Sailing Route because our flight arrived at the end of the day and our sailing charter started at noon the following day we spent our first night at the Tamarind Beach Hotel (adjacent to the Moorings base and dock) in Canouan. From Canouan we sailed to the famous Tobago Cays (pronounced “keys”) where we spent our first two nights on the Island Spirit. Next we visited Clifton Harbor in Union Island, where we meandered around the town and shopped for souvenirs. Our third night was at Sandy Island, a picturesque strip of sand with great snorkeling. From there it was a short sail to Chatham Bay on the other side of Union Island. After a beach barbeque dinner including some unexpected showers we woke early for our short skip to Salt Whistle Bay in Mayreau. In that beautiful, though crowded bay, we encountered more showers on our walk back from the cozy Catholic church and town at the top of the hill. A brief lunch saw us off to our first extended sail (two hours) to Port Elizabeth in Admiralty Bay in Bequia, a favorite anchorage of Grenadine sailors. After a overnight stay and some sightseeing we headed to Petit Nevis. A midday fire and smoke caused us to flee soon after anchoring and we arrived extra early in Mustique, home away from home of the rich and famous. After a couple of excursions and a rolling night on the island’s marine park harbor we returned to Tobago Cays for our final night on board. This time, there were strong winds and the water was choppy so we anchored in a protected spot. The following morning after our usual scrumptious breakfast and a bit of snorkeling, we sailed back to Canouan for our overnight stay at the Tamarind and flight home early the next morning.

Common Areas a waterproof royal blue Bimini top covered the 120-square-foot white fiberglass cockpit with white seat cushions and blue multipurpose cushions. The cockpit had roll up side and rear screens for sun and rain protection. A cockpit table with seating for eight was where we enjoyed all our meals and most of our conversations while on board. A 24-foot wide rear swim platform including stepped sugar scoop transoms for easy swimming access was adjacent to the cockpit.

From the cockpit we walked inside through 3’ foot wide by 6’ high twin smoked glass (all saloon windows were smoked) doors into the saloon/dining area. This was a 63 square foot air conditioned dining room with seating for eight. Behind the dining room table, there was a selection of books and games. There was also a TV/VCR, DVD, 6-CD sound system. The ethnic fabric on the cushions matched the cushion in the cabins and there was a teak and holly (wood) effect. There were four side windows and two forward facing windows each with two opening hatches for ventilation; all the windows had Venetian blinds. A small galley (kitchen) was adjacent to the saloon though we never mad use of it. In addition to the filling meals, there was a fruit basket, snacks and chilled beverages readily available in case we were pecking in between meals.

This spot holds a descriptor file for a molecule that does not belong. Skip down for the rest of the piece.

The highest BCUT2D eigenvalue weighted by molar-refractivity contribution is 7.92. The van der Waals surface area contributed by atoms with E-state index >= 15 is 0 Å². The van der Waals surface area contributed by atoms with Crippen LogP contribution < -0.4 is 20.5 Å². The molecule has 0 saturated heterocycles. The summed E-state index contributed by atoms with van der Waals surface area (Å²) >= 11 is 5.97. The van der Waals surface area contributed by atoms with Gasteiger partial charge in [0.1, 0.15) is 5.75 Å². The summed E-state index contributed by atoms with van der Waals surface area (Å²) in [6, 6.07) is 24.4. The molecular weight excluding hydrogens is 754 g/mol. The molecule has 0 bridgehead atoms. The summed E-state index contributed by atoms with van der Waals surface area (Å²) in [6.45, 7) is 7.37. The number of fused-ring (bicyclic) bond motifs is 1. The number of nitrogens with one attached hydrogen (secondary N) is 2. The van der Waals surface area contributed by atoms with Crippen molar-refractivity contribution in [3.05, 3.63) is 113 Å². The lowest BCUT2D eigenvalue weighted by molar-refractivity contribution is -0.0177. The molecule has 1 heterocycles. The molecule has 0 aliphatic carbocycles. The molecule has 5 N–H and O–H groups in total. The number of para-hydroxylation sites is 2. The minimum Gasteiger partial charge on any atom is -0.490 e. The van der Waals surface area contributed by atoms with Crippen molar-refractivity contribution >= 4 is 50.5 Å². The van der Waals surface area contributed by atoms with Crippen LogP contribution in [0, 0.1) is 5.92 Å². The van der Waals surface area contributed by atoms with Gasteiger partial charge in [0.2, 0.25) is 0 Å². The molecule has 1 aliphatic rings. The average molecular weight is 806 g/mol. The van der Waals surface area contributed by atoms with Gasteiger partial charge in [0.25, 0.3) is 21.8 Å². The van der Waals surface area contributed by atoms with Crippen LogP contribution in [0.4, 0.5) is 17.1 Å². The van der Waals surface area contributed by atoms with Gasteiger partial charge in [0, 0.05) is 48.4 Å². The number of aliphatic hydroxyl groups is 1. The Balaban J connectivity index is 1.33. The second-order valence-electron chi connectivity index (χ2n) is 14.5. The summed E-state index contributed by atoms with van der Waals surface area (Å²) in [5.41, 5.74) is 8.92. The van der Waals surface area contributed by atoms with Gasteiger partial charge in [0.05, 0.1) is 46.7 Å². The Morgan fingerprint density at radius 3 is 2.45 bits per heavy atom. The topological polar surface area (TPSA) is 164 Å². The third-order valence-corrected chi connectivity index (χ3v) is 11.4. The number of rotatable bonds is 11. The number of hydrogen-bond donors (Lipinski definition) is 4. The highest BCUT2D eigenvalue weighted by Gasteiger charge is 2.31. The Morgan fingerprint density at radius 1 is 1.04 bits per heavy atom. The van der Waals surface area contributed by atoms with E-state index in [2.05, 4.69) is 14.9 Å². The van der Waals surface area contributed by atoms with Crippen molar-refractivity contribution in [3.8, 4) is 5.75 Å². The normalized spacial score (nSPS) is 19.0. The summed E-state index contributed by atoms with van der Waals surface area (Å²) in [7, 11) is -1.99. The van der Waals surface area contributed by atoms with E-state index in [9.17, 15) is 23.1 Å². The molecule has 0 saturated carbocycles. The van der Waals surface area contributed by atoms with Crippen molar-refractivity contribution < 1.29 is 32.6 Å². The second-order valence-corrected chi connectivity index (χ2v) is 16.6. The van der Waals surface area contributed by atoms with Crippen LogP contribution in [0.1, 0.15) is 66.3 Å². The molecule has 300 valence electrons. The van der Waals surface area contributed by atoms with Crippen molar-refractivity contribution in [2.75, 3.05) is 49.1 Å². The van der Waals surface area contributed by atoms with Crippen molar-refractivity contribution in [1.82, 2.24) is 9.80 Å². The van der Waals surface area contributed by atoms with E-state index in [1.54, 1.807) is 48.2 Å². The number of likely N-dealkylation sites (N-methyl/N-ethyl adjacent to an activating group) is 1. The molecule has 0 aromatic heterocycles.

The foredeck and its trampolines, which occupied about one third of the boat, offered plenty of space to relax day (sun bathing, during sailing) and night (stargazing). There were multiple comfortable places to sit and lounge.

Cabins And Heads our forward cabins were a roomy 56 square feet with headroom of 6’4.” The bunk (bed) was 6’3” x 4’9”.Decorated in wood laminate and wood trim and white fiberglass our cabins were bright and cheerful with two portholes and a hatch. In addition to the air conditioning vent, there was a small fan above the bed which helped further cool the cabin after a hot day in the sun. There was plenty of shelf space at the foot of the bed and in a small closet adjacent to the bed which even had hanging space. There was a small built-in cloth covered seat next to the storage area. There was a towel mat over the wood color floor at the entrance to the cabin and head. At night, we made use of the main light and reading lights placed on the cabin ceiling.

The head (bathroom) was small but convenient. It housed a manual pumping flush toilet which leaked, splashed and required extensive pumping (our least favorite feature though we understand new sailboats now have push button toilets); storage space for toiletries including a vanity with a small mirror and a sink. To shower we extended the sink hose to convert it into a mobile showerhead. This meant we used one hand to hold the showerhead and the other to shower. At the end of the shower we had to activate a draining mechanism by pressing a button.